Above all, it is important to determine which legal system will in fact be applicable. In most instances, but by no means always, international supply contracts contain an appropriate provision. If the contract stipulates the application of German law, the information in the above-mentioned article applies. But beware: A lot depends on the details of the wording. If, for example, a choice of law clause reads: “This contract shall be governed by the laws of Germany,” then it will not be German sales law as stipulated in the Civil Code and the Commercial Code that applies. Instead, the UN Convention on Contracts for the International Sale of Goods (CISG) is applicable, since it is part of German law. Sales law under the Civil Code and the Commercial Code is therefore only relevant if reference is made to German law in exclusion of CISG.
If the contract does not contain a provision on the applicable law, the legal system of the country in which the seller is headquartered will regularly be applicable (this may be different, however, if legal proceedings are instituted outside the EU). If this country is a contracting state of the CISG Convention, the UN Convention on Contracts for the International Sale of Goods will again apply. There are currently 93 signatory states (for a list see: https://uncitral.un.org/en/texts/salegoods/conventions/sale_of_goods/cisg/status). Since Germany is a signatory state, as outlined above, CISG is therefore applicable to export transactions in the absence of a choice of law provision. For imports, on the other hand, it depends on whether the country in which the seller is headquartered is a signatory state of the Convention.
In cases where CISG is to be applied, the following needs to be observed:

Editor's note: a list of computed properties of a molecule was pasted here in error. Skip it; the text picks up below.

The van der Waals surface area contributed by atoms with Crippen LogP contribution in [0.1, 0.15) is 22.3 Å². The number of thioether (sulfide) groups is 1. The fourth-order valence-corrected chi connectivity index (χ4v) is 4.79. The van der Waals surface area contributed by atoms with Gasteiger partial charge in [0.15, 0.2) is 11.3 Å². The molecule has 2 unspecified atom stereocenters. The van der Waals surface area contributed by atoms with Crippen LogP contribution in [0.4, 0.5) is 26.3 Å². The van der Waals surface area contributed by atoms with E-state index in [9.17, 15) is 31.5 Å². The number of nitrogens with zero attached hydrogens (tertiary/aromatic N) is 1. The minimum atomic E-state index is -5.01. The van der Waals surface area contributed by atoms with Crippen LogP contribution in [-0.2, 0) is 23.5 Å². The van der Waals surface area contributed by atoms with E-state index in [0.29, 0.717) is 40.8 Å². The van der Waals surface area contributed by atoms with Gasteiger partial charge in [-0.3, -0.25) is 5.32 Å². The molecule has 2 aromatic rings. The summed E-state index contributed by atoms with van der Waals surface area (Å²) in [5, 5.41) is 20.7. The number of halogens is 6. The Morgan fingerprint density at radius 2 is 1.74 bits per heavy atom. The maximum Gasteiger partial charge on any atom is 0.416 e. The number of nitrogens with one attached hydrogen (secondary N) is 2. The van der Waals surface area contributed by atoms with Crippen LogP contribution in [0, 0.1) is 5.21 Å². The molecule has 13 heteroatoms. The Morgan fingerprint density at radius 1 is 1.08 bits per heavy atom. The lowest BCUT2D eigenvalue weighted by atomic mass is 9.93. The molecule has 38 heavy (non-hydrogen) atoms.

If suppliers are unable to deliver, they will be liable for damages irrespective of fault (Articles 45, 74 et seqq. CISG). This guarantee liability is stricter than that under German sales law, where liability for damages requires fault (intent or negligence). The liability also covers the buyer’s loss of profit (Article 74 CISG).
Article 79 CISG provides, however, for a restrictive corrective clause. Accordingly, suppliers will not be liable if they can prove that the failure to perform the obligation was due to an impediment beyond their control and they could not be reasonably expected to have taken the impediment into account at the time of the conclusion of the contract or to have avoided or overcome it or its consequences. This is intended to relieve sellers of liability for uncontrollable risks. Epidemics such as the present one may therefore relieve the supplier. It does, however, depend on the individual case and the ability to provide proof (which might be achieved by a force majeure certificate). If, for example, the seller has concluded the contract with the buyer at a time when it was already apparent that COVID-19 was spreading in the region where the seller’s own supplier is located, it may not be possible to invoke Article 79 CISG and liability for damages would therefore still be given.
Status: March 20, 2020